No longer passenger experience; It’s now seamless travel | Reflections from PTE
Let’s get things straight. The conversation is shifting. It is no longer a question of passenger experience. Air travel is now defined by ensuring seamless travel.
Passenger Terminal Expo, much like International Airport Review, is celebrating its 20th anniversary this year and once again impressively exceeded the 5000 visitor mark with more than 6,800 attendees passing through the RAI Amsterdam.
First things first, let’s get things straight. The conversation is shifting. It is no longer a question of passenger experience. Air travel is now defined by ensuring seamless travel, tailored and personalised for each and every passenger.
Having spent three days at Passenger Terminal Expo and Conference, it has become clear that the passenger now desires – no expects – a seamless experience from door to door. Now habituated to instant gratification and efficiency in day to day life thanks to the phenomenal ascent of technology, the air passenger now demands a similar level of personalisation from his experience when travelling by air.
Did you miss our recent passenger experience webinar?
How do we achieve this?
Sitting down with various leaders throughout the three days, it was something the CEO of Hamburg Airport Michael Eggenschwiler, that really stood out.
We need to start seeing the airport through the passenger’s eyes.
It seems obvious does it not?
Yet too often the overarching experience of an airport or airline is not designed with in order to optimise passenger experience. With a proven correlation between revenue generation and passenger satisfaction, it’s time to prioritise the latter in order to achieve the former.
So what is a seamless experience?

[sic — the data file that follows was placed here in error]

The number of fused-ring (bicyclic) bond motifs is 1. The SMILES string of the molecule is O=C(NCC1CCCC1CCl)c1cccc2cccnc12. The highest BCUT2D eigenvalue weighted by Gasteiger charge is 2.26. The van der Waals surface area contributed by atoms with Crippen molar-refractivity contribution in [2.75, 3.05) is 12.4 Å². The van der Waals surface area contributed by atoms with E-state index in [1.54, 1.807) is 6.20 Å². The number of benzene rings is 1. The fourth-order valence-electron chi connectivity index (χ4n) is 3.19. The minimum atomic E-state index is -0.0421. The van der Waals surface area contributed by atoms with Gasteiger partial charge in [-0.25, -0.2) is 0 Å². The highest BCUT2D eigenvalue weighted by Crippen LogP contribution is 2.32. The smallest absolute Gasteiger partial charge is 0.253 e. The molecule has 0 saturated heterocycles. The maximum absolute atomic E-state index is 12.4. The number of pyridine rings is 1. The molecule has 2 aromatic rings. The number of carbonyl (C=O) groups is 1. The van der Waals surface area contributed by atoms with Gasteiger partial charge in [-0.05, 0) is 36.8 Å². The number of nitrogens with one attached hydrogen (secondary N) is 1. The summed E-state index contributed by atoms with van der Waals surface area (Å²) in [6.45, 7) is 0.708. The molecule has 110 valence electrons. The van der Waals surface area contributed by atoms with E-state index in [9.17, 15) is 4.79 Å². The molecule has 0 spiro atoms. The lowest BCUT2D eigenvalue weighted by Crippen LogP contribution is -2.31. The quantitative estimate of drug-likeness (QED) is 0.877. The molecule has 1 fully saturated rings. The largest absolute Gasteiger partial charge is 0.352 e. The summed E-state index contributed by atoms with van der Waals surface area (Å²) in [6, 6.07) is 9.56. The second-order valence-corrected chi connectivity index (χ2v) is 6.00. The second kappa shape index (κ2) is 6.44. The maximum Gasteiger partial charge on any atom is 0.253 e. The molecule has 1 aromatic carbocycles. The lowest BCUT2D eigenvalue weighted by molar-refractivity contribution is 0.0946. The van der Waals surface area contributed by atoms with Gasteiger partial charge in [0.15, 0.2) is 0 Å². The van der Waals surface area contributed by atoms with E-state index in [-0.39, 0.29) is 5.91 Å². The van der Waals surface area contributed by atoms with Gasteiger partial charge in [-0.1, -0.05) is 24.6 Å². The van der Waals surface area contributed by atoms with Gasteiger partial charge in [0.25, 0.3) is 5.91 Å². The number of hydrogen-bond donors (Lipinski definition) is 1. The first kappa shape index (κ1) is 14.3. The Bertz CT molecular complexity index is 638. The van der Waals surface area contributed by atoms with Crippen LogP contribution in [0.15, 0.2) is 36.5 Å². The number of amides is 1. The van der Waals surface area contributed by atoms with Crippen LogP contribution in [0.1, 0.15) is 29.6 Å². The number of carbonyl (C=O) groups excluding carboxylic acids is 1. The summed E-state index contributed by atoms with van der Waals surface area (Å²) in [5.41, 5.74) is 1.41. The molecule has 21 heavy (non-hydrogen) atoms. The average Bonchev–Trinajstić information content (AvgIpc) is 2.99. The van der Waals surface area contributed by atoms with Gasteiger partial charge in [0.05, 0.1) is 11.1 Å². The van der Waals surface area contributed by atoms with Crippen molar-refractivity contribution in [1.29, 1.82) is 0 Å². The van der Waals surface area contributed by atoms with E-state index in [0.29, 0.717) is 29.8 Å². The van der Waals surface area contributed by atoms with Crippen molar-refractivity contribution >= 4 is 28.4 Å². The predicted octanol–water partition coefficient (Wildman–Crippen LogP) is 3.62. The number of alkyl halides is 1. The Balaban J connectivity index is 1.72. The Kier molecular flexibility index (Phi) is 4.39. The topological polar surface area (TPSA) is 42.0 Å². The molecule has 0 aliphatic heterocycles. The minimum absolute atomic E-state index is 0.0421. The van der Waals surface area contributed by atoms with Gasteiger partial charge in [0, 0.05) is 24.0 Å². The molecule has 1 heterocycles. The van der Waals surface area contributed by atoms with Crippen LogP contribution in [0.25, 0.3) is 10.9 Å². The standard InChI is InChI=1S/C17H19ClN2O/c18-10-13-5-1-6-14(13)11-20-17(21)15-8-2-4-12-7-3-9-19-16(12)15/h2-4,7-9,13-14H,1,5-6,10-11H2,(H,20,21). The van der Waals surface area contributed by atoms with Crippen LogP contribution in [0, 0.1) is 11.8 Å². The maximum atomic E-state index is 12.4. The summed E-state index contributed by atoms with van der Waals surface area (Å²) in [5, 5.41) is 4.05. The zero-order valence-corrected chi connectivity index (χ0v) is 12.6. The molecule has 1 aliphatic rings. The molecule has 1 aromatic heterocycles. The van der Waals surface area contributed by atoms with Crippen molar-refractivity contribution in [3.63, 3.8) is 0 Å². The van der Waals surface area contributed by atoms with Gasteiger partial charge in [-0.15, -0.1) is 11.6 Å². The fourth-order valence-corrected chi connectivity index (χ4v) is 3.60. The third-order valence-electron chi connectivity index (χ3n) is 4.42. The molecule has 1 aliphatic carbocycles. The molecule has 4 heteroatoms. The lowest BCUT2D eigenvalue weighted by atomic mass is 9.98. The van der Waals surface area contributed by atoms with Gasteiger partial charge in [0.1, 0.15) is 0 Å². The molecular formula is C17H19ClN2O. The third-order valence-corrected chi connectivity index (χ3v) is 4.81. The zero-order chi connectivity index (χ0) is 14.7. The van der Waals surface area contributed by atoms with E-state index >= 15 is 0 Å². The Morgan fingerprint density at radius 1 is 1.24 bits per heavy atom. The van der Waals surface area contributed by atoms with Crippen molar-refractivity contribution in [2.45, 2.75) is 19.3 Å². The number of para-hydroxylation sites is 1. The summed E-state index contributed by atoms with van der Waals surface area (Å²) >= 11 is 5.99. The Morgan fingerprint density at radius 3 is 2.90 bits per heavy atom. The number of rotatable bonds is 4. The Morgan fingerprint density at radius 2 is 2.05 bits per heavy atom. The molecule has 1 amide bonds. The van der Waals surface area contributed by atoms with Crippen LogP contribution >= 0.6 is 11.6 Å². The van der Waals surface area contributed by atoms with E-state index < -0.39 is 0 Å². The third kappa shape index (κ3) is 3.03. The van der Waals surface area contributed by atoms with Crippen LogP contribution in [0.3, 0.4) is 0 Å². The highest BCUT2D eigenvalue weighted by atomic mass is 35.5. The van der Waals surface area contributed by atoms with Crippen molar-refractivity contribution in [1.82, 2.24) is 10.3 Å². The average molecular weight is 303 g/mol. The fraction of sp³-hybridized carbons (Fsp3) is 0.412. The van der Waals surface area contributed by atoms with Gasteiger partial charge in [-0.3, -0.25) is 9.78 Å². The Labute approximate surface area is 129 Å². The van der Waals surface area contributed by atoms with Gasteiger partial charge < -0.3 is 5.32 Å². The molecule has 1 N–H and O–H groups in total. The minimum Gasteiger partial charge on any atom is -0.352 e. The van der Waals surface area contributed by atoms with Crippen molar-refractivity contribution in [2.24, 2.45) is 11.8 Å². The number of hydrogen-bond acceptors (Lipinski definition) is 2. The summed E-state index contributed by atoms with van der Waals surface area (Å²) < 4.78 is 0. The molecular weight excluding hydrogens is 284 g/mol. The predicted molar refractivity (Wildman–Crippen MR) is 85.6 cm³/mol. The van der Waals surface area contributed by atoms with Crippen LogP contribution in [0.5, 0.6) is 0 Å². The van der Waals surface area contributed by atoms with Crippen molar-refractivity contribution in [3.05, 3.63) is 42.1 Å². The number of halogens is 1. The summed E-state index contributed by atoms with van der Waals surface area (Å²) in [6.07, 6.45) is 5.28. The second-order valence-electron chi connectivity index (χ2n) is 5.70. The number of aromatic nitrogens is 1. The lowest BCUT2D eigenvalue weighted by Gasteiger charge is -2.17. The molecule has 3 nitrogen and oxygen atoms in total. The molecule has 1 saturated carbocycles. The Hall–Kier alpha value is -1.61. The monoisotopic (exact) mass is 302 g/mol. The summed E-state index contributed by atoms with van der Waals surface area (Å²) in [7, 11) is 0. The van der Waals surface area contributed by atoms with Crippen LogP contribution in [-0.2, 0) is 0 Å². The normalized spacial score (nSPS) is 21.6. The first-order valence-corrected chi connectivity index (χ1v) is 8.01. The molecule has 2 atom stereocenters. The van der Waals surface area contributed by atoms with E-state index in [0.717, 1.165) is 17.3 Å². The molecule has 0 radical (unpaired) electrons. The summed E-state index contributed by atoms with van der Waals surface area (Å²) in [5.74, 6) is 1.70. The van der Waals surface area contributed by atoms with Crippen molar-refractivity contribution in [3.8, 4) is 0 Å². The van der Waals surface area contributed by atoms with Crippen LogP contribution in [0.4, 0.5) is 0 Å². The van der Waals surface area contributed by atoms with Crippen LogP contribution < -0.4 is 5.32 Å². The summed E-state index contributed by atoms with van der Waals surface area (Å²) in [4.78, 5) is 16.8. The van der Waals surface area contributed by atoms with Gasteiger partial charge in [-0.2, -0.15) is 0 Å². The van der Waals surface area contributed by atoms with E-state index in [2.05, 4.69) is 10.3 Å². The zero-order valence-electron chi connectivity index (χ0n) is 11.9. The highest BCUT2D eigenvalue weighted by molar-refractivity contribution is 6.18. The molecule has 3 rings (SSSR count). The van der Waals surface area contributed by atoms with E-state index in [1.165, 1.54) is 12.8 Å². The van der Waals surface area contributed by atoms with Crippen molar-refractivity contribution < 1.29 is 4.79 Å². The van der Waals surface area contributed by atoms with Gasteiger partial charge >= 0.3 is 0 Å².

Seamless travel is ultimately defined by an absence. Seamless travel is the absence of disruption, the noticeable facility of moving from A to B without issue. Seamless travel is an expectation for the modern passenger. The seamless traveller doesn’t necessary need retail options, restauration or help with security checks. Crucially however, they might desire these options. Seamless travel is therefore personal to each passenger.
This is why tailoring of experience is essential. There is no one-size-fits all approach possible. Seamless travel is definitely the use of technology to ensure security checks are as quick and efficient as possible. But this use of technology to ensure seamless travel is just one part of the overarching experience. Going back to the phrase from Mr Eggenschwiler. “We need to start seeing the airport through the passenger’s eyes,” and this is ultimately based upon the idea that each passenger or group of passengers must be treated as they wish to be treated. Seamless experience is personalisation for the individual.
So how do we achieve this?
Personalisation of experience is fundamentally reliant on the correct capturing and understanding of passenger data.
The great data question
Europe has an issue with data. Europeans are scared of their data being shared. The fear of cyber hacking is largely irrational and fuelled by misreportings in media outlets. The aviation and airport industry now needs to convince passengers in Europe and around the world that the responsible and transparent collection of their data is in their own interests. In order to create this seamless experience when travelling by air, data collection is essential.